This is a tough post to write. I worry that no matter how I word it, it will sound ungrateful and arrogant.

I’m not speaking to this topic from a position of righteousness. I have made mistakes in this area consistently over the years. I either say too much, too little, or say the wrong thing. I’m writing down these thoughts as much for myself as for anyone, hoping that I can learn to do this better in the future.
Before reading more, please know that I realize that none of those who make the mistakes below do so with ill intent. I believe they had the best of intentions, but … like me … they don’t know how to navigate an awkward and painful situation. I am truly grateful for ALL the support I have received over the past week.

I write this down while it is fresh in my mind, so that I can improve my empathy in the future. Maybe you’ll find something useful here, maybe not.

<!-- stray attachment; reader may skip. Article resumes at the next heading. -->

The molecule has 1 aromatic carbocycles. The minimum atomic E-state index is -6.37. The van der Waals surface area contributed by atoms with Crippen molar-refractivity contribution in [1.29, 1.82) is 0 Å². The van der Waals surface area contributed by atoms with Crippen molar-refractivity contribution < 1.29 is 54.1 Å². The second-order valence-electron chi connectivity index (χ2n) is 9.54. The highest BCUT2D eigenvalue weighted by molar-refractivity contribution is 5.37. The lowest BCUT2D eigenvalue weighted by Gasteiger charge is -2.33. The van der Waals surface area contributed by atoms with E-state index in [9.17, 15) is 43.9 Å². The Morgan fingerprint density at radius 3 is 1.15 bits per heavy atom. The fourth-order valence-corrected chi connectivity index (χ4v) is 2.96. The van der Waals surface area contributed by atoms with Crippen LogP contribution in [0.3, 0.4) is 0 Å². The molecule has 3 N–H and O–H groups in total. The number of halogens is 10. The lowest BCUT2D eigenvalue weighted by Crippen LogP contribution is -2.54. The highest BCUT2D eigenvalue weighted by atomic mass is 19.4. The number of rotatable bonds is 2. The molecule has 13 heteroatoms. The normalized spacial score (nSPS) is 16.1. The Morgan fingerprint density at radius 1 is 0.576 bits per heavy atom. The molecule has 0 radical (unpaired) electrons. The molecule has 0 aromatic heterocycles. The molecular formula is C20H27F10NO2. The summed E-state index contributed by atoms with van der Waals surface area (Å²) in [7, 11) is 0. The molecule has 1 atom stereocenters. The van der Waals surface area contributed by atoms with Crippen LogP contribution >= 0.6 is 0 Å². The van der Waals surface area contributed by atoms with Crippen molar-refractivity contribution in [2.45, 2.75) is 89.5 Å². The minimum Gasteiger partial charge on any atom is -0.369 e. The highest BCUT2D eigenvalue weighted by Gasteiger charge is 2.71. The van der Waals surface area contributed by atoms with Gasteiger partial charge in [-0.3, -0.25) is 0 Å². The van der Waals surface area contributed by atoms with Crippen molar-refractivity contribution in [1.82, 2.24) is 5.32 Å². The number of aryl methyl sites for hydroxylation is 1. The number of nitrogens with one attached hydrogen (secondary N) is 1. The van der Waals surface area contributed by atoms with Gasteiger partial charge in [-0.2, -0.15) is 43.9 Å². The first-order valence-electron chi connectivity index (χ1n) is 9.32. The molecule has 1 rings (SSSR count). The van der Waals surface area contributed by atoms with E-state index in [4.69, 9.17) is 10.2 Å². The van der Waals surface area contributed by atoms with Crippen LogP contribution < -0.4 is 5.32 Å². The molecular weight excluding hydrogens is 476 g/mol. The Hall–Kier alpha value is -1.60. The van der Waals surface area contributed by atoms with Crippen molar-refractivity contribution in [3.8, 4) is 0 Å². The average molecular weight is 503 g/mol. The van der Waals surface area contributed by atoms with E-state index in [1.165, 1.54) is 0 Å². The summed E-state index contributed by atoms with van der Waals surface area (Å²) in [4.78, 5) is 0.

Someone you know has just experienced a significant loss. Death of a parent, death of a spouse, death of a child… Inevitably, you will find yourself face to face (or on the phone) with this person while the pain is still fresh. It feels awkward, it feels as though the situation demands that you say something profound, something comforting, something worthy of the relationship you have with this person.

Here’s how not to do it:

The insincere approach:

“Sorry to hear about your loss…… [awkward pause] …. Are you still going to be able to help us organize the xyz event this Saturday?”

or

“Sorry to hear about your loss…… [awkward pause] …. Can you believe how well the Blazers are playing?”